Billy Frederick Allen spent 26 years in prison for murder before his conviction was overturned, but not with gold-standard DNA proof of his innocence. Two Texas courts had agreed his conviction shouldn’t stand. A Texas Court of Appeals reversed it based on ineffective counsel. A lower court had ruled that the evidence against him was insufficient for a reasonable jury to convict him. But the state’s Comptroller had resisted paying compensation saying that Allen had not proven his innocence. On Friday, in a precedent-setting unanimous decision, the Texas Supreme Court ruled that the lower criminal courts’ rulings had established that Allen had a legitimate innocence claim.
Allen is now expected to receive about $2 million in compensation for his wrongful conviction and incarceration.
Mark Godsey reported on this case earlier here. The ruling may change the prospects for many others in the nation who have had their convictions reversed with strong indication of innocence but without DNA proof.
The Washington Post reported here that the Comptroller’s office spokesman indicated the ruling had given “helpful guidance” for this and similar cases. The article notes that Texas has paid about $49.5 million for wrongful conviction and incarceration primarily in DNA-proven innocence cases or those involving clear police misconduct.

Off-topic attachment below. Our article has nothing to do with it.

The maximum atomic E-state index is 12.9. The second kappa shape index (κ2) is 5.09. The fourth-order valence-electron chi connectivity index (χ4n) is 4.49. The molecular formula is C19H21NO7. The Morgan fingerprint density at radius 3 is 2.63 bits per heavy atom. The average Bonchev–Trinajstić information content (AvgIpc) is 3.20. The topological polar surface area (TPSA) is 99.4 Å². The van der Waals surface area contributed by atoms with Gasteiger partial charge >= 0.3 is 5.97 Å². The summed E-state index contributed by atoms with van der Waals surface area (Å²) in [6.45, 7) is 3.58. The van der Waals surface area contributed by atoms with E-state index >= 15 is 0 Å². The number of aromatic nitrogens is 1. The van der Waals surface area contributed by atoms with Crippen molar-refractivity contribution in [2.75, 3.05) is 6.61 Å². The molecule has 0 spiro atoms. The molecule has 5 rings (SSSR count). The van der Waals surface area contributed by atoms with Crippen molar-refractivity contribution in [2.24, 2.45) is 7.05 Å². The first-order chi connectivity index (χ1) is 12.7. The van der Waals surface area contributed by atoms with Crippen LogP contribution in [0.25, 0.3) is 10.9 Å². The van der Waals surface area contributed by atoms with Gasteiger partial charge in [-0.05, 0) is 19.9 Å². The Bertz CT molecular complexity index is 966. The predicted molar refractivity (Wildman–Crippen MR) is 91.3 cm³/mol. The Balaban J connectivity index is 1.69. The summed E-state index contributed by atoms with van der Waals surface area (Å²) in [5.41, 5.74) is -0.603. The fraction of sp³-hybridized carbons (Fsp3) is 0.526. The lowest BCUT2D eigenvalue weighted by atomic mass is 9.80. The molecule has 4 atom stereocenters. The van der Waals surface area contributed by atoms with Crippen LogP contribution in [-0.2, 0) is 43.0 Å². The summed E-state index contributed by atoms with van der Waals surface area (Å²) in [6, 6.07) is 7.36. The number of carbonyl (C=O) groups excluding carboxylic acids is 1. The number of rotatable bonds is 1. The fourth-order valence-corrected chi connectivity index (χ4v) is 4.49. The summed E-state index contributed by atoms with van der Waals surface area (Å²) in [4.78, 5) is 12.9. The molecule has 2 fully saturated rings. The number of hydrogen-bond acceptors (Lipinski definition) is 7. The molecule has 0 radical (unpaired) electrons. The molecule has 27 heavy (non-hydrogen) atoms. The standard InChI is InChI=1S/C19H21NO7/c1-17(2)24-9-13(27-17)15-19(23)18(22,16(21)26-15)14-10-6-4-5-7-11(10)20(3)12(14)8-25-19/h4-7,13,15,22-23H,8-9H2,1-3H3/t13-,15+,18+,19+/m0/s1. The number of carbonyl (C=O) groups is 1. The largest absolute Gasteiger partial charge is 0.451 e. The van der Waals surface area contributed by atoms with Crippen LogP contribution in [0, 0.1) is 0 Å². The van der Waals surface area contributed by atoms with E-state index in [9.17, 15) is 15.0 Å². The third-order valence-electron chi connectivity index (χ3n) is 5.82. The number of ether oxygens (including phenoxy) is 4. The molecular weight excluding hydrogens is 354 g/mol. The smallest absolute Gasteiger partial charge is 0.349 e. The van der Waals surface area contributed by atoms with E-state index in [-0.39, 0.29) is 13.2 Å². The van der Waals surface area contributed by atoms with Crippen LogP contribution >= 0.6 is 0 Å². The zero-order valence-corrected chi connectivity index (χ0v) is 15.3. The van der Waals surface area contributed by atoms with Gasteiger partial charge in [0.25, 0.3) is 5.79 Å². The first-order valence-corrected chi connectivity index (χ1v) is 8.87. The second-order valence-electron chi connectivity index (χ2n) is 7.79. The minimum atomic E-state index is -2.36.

Twenty-three states have no legislated compensation policies for those wrongfully convicted and imprisoned. In states that do provide compensation, restrictions often prevent timely or easily accessed payment. Proof of factual innocence has been a common requirement.
Thanks to DNA, we now know that wrongful conviction occurs far more frequently than most Americans once imagined. We also know that wrongful conviction occurs in cases without DNA evidence. For people who have had convictions reversed with strong evidence of innocence in apparent miscarriages of justice, yesterday’s ruling provides hope that fairness can prevail even without DNA proof of innocence.